Telling the story of 200 years  of White Mountain History


                           In The White Mountains

Native Americans hunted, fished, and traveled in the White Mountains of New Hampshire about 12,000 years ago.  Through the courtesy of Dr. Richard Boisvert, New Hampshire State Archeologist, and the Mt. Washington Observatory, we are able to present some of the recent research on the subject.  Dr. Peter Crane has written this introduction, providing the context for the articles, which appeared in “Windswept”, the quarterly journal of the Observatory.

                                   Introduction                                                     by Dr. Peter Crane       

For many, the notion of the history of the White Mountains focuses on such things as grand hotels, logging railroads, and hiking paths. If pressed, some may commence the period of historical interest with the early sightings of the White Hills from the sea, such as noted by Verrazano in 1524, or perhaps the first recorded ascent of what would be Mount Washington in 1642 by Darby Field and his guides.

Those who limit historical consideration of the White Mountains to such topics and such recent periods, though, ignore evidence of much earlier human presence in the area, and of lengthy human interaction with the White Mountains environment. We know that Native Americans have been in the area for many, many years, as suggested by oral tradition and as indicated by archaeological evidence. Recent investigation suggests that the story of humans in the White Mountains goes back to a period about 12,000 years ago, to a time when people called Paleoindians inhabited the area.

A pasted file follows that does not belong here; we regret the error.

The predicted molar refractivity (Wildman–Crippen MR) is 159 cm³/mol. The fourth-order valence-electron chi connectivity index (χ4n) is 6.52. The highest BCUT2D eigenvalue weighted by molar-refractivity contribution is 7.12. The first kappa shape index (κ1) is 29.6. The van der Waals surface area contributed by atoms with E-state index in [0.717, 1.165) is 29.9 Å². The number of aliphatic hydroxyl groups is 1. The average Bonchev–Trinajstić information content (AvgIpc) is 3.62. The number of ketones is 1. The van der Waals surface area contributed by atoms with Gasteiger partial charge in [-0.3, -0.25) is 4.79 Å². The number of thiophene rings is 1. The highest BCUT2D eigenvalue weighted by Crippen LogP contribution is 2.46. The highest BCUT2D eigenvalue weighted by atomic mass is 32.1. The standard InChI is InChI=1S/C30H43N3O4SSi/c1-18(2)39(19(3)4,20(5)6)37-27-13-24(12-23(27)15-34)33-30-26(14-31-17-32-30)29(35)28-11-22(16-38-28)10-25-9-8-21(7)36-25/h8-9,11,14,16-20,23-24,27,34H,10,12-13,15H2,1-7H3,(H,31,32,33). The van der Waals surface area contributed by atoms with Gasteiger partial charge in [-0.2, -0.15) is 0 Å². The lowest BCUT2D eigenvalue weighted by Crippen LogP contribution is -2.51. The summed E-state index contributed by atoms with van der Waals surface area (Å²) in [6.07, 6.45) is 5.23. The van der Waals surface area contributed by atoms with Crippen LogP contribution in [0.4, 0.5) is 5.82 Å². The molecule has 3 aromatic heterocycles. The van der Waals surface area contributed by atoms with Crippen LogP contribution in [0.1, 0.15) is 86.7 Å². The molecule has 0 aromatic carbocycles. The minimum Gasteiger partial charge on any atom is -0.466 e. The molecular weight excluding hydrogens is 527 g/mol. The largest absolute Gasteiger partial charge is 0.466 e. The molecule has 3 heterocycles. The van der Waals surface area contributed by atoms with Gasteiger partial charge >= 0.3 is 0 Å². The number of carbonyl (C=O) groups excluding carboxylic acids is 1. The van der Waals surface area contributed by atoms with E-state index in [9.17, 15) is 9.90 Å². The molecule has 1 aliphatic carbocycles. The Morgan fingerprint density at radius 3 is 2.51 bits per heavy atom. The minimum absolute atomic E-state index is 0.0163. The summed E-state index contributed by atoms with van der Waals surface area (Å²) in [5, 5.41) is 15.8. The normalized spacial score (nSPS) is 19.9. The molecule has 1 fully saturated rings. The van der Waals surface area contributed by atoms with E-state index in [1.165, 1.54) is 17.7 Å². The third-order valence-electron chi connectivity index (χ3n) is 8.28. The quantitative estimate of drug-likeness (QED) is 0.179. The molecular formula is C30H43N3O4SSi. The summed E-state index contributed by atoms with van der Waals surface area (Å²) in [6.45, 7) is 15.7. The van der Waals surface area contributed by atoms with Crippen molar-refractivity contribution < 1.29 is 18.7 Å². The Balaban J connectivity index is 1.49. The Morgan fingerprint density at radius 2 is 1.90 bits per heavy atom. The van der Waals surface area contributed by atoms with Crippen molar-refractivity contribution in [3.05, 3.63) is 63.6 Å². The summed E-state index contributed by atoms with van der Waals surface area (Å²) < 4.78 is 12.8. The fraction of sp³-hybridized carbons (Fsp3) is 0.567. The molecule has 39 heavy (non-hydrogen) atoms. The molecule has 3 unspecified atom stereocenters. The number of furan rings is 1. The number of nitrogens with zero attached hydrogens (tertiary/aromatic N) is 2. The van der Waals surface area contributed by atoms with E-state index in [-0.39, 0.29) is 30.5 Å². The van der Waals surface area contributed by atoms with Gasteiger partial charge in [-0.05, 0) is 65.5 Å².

The articles which follow take a look at Paleoindians in the White Mountains, and their involvement with the environment that then existed in the region. The scholars whose investigations are reflected in their writings have each concentrated on different aspects of the Paleoindian story, and especially the relation of these pioneers with their surroundings.

The physical environment is a critical element in human history. Past schools of thought, long discredited, claimed a directly deterministic aspect of such factors as geography and climate. Today, scholars do not discount the impact of landscape, weather, and other environmental features on human affairs, but ascribe to them broadly enabling or limiting characteristics. Our environment shapes our activities, but perhaps never obligates them, and prevents them less than one might expect.

In the articles, Woodrow Thompson takes a look at some of the topographic factors which set the stage for Paleoindians in the White Mountains. The Paleoindians were present at a fascinating time geologically, when a glacial ice sheet was waning and when features such as ice-dammed glacial lakes had a prominence in the landscape. The characteristics of this transitional period were critical in allowing human survival. Christopher Dorion considers the vegetation which physical evidence tells us existed in this “tundra-steppe landscape”; he also clarifies some of the technical issues involved in identifying and dating evidence from this ancient period. Richard Boisvert writes more directly of those who lived on the grassy margins of these glacial lakes, and shares insights, and reasoned speculation, on their ways of life. Finally, Thompson and Dorion offer additional comments on their continued investigations in the area.

Throughout, it’s worthwhile to remember that these earliest White Mountain residents had a generally similar relationship with their environment as did the 18th century colonists, and as we do today. Geological factors and area climate help set the stage for the area’s basic ecosystems, including vegetation and wildlife; together these factors influence human activities. Humans in the White Mountains no longer hunt caribou, nor do they fashion stone tools. Residents generally are not directly and immediately dependent on natural systems for their survival on a day-by-day basis. However, we still depend on the local land and landscape for our economic well-being. Whether it’s a matter of moose hunting or moose viewing, or harvesting timber or of mining silver (from visitors’ pockets), our ways of life still depend on our relationship with the land and what it can provide.

And that story started many thousands of years ago….

 Suggested Reading:

 E.C. Pielou.  After the Ice Age. The Return of Life to Glaciated North America. Chicago: University of Chicago Press, 1991.

Howard S. Russell. Indian New England Before the Mayflower. Hanover; University Press of New England, 1980.











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